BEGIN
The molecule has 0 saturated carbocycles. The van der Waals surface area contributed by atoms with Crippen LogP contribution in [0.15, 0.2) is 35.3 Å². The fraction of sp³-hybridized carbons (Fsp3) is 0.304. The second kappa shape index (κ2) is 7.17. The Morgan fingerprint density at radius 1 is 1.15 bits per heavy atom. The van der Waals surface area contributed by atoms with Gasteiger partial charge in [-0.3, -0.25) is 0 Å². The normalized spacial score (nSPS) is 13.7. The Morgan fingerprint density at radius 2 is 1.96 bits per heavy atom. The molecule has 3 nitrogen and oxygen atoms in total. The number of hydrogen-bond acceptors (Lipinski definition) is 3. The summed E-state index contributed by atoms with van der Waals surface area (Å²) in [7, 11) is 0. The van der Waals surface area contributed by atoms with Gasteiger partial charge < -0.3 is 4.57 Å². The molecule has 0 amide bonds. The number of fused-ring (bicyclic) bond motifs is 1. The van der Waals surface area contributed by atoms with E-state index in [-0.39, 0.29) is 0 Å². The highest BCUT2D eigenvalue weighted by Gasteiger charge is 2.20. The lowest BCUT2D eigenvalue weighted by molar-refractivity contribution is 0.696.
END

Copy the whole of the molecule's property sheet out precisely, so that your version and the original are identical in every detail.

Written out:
The molecule has 0 saturated carbocycles. The van der Waals surface area contributed by atoms with Crippen LogP contribution in [0.15, 0.2) is 35.3 Å². The fraction of sp³-hybridized carbons (Fsp3) is 0.304. The second kappa shape index (κ2) is 7.17. The Morgan fingerprint density at radius 1 is 1.15 bits per heavy atom. The van der Waals surface area contributed by atoms with Gasteiger partial charge in [-0.3, -0.25) is 0 Å². The normalized spacial score (nSPS) is 13.7. The Morgan fingerprint density at radius 2 is 1.96 bits per heavy atom. The molecule has 3 nitrogen and oxygen atoms in total. The number of hydrogen-bond acceptors (Lipinski definition) is 3. The summed E-state index contributed by atoms with van der Waals surface area (Å²) in [7, 11) is 0. The van der Waals surface area contributed by atoms with Gasteiger partial charge < -0.3 is 4.57 Å². The molecule has 0 amide bonds. The number of fused-ring (bicyclic) bond motifs is 1. The van der Waals surface area contributed by atoms with E-state index in [-0.39, 0.29) is 0 Å². The highest BCUT2D eigenvalue weighted by Gasteiger charge is 2.20. The lowest BCUT2D eigenvalue weighted by molar-refractivity contribution is 0.696.